Have you ever wondered what life was like for your parents, your grandparents or any of the previous generations in your family? What kind of childhood did your parents or grandparents have? How did they meet? Did they know each other long or was it a whirlwind romance?
Some of the most interesting family and historical information can be found in the personal journals and letters of our ancestors and the oral family history passed down from generation to generation. It gives us an insight into a lifestyle quite unlike our own. It helps fill in some of the puzzle pieces we find missing in our genealogy searches. It put “flesh to the bones” of our ancestors. It gives us a sense of our own history.
If you are fortunate enough to have access to some of these documents or have heard those stories or still have elderly family members who could tell them to you, I strongly encourage you to pull this information together.
Letters and journals should be preserved. Conversations with family members can be recorded or transcribed or simply encourage them to write down the information.
You may say to yourself “Well, I know nothing about my ancestors. None of them left journals or saved any letters. No one ever shared any family stories with me…or…there was no one to share family stories.”
It’s unfortunate if that’s the case. You may have nothing to draw from. Your genealogy puzzle may be harder to complete. The family’s history will have voids in it. Those wonderful, little human details will be more difficult to find…if they can be found at all.
I’ve been very fortunate to be part of a family where the older members constantly shared our oral family history with us as we were growing up. I know a little of what it was like growing up in a small farming community in the late 1800s, what it was like to live in the western Canadian plains before World War I, the trials of raising a large family during the Depression and the joy, the laughter and the hardships endured during all these times.
I recently read “A Tree Grows in Brooklyn,” and it gave me a whole different perspective of what life was like during the pre-World War I period in Brooklyn, New York. And it got me thinking.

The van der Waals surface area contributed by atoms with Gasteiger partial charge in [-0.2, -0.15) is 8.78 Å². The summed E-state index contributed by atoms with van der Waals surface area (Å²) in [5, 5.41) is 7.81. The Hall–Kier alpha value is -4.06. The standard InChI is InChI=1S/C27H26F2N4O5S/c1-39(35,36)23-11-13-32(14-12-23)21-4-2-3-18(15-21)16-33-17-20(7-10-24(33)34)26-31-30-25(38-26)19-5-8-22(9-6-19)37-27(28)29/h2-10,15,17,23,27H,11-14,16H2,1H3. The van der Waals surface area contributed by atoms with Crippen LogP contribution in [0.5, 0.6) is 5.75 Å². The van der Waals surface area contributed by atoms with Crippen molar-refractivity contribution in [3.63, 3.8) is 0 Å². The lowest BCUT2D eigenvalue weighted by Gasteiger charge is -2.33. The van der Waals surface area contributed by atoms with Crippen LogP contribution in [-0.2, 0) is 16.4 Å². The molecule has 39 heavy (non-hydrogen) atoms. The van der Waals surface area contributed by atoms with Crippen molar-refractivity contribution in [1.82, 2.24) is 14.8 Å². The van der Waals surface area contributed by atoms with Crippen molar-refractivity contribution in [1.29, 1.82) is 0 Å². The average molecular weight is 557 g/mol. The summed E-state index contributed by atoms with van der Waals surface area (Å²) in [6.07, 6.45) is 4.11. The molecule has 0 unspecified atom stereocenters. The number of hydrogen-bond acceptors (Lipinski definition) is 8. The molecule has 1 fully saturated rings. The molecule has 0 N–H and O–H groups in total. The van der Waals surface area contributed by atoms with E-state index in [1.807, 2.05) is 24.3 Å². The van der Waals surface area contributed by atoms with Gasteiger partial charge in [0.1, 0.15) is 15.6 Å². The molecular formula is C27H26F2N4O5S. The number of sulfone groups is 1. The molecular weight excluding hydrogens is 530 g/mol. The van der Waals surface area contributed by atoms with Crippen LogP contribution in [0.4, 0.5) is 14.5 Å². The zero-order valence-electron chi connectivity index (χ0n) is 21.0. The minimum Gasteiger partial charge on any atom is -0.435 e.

We can’t go back and re-write history. We can’t write the great American novel…well, most of us can’t. But we can record today’s history for our future generations. Yes, your children, grandchildren or great-grandchildren may someday wonder about you and your life. Maybe not them personally, but there will be somebody in the future wondering what life was like in the 20th and early 21st centuries. It doesn’t have to be a blog or to be published…just get the word downs.
So, give it some thought…think about putting that pen to paper or fingertips to keyboard and sharing your life and your past with your family (current and future), with your friends…and maybe even with the rest of the world.
I hope you all had a very Merry Christmas!
Winter is not my favorite season. My fingers and toes were frostbit when I was a teenager, so I don’t like the cold. I’m too old and decrepit to start ice skating again…it was my favorite winter sport as a child. I don’t have a garage and dislike clearing the ice and snow off my car if I want to go any place.
But I like the seasonal changes that take place where I live. And new-fallen snow is really, really beautiful. And I now have my first goose-down coat. Aaaah, life is good.
Yesterday as I went out into the new snow…in my new very warm jacket…this is what I encountered.
I now think winter just might be my favorite season…for now.
I’ve not been very good about posting lately (my life is in a bit of chaos). But, I thought I’d try to get back into the ‘holiday mood’ by re-posting this from two years ago.
“When I was a kid, Halloween nights were very memorable. There were so many kids in our neighborhood that I can remember what seemed like a mass of humanity flowing from house to house for blocks. We had pillow cases full of candy by the end of the evening. One year my sister Teacher and I were dressed as Raggedy Ann and Raggedy Andy. When we didn’t stay close to each other, people tended to think someone was coming back for seconds and wouldn’t give the straggler didn’t get any candy.
That taught me a good lesson: stay close to my sister. I have ever since, and she is my best friend.”
I came across this recently, and being the mad genealogist that I am, I thought I’d share this with you. I often think about my ancestors…the many great-grandparents…and wonder what they were like.